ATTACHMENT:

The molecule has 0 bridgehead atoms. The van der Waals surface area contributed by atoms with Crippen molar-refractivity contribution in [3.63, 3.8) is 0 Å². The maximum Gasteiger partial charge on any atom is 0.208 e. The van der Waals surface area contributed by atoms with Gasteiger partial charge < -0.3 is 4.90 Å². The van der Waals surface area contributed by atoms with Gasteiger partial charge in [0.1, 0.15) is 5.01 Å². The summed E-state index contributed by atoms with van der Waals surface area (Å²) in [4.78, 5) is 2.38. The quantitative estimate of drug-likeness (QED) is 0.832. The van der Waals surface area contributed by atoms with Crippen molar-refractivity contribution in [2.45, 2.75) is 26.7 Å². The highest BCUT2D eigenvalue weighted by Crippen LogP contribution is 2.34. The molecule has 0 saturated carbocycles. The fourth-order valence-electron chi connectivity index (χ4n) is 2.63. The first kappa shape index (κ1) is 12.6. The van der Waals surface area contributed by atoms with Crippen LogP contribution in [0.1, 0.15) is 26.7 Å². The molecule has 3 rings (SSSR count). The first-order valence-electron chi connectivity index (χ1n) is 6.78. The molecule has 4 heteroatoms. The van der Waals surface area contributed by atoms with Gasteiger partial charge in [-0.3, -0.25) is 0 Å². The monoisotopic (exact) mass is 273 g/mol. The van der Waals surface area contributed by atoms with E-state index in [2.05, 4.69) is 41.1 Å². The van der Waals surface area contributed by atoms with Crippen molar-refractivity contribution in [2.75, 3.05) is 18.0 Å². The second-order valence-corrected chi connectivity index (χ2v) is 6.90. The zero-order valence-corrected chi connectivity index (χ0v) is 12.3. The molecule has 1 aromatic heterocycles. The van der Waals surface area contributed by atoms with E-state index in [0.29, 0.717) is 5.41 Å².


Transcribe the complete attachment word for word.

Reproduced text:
The molecule has 0 bridgehead atoms. The van der Waals surface area contributed by atoms with Crippen molar-refractivity contribution in [3.63, 3.8) is 0 Å². The maximum Gasteiger partial charge on any atom is 0.208 e. The van der Waals surface area contributed by atoms with Gasteiger partial charge < -0.3 is 4.90 Å². The van der Waals surface area contributed by atoms with Gasteiger partial charge in [0.1, 0.15) is 5.01 Å². The summed E-state index contributed by atoms with van der Waals surface area (Å²) in [4.78, 5) is 2.38. The quantitative estimate of drug-likeness (QED) is 0.832. The van der Waals surface area contributed by atoms with Crippen molar-refractivity contribution in [2.45, 2.75) is 26.7 Å². The highest BCUT2D eigenvalue weighted by Crippen LogP contribution is 2.34. The molecule has 0 saturated carbocycles. The fourth-order valence-electron chi connectivity index (χ4n) is 2.63. The first kappa shape index (κ1) is 12.6. The van der Waals surface area contributed by atoms with Crippen LogP contribution in [0.1, 0.15) is 26.7 Å². The molecule has 3 rings (SSSR count). The first-order valence-electron chi connectivity index (χ1n) is 6.78. The molecule has 4 heteroatoms. The van der Waals surface area contributed by atoms with Gasteiger partial charge in [-0.3, -0.25) is 0 Å². The monoisotopic (exact) mass is 273 g/mol. The van der Waals surface area contributed by atoms with E-state index in [2.05, 4.69) is 41.1 Å². The van der Waals surface area contributed by atoms with Crippen molar-refractivity contribution in [2.75, 3.05) is 18.0 Å². The second-order valence-corrected chi connectivity index (χ2v) is 6.90. The zero-order valence-corrected chi connectivity index (χ0v) is 12.3. The molecule has 1 aromatic heterocycles. The van der Waals surface area contributed by atoms with E-state index in [0.29, 0.717) is 5.41 Å².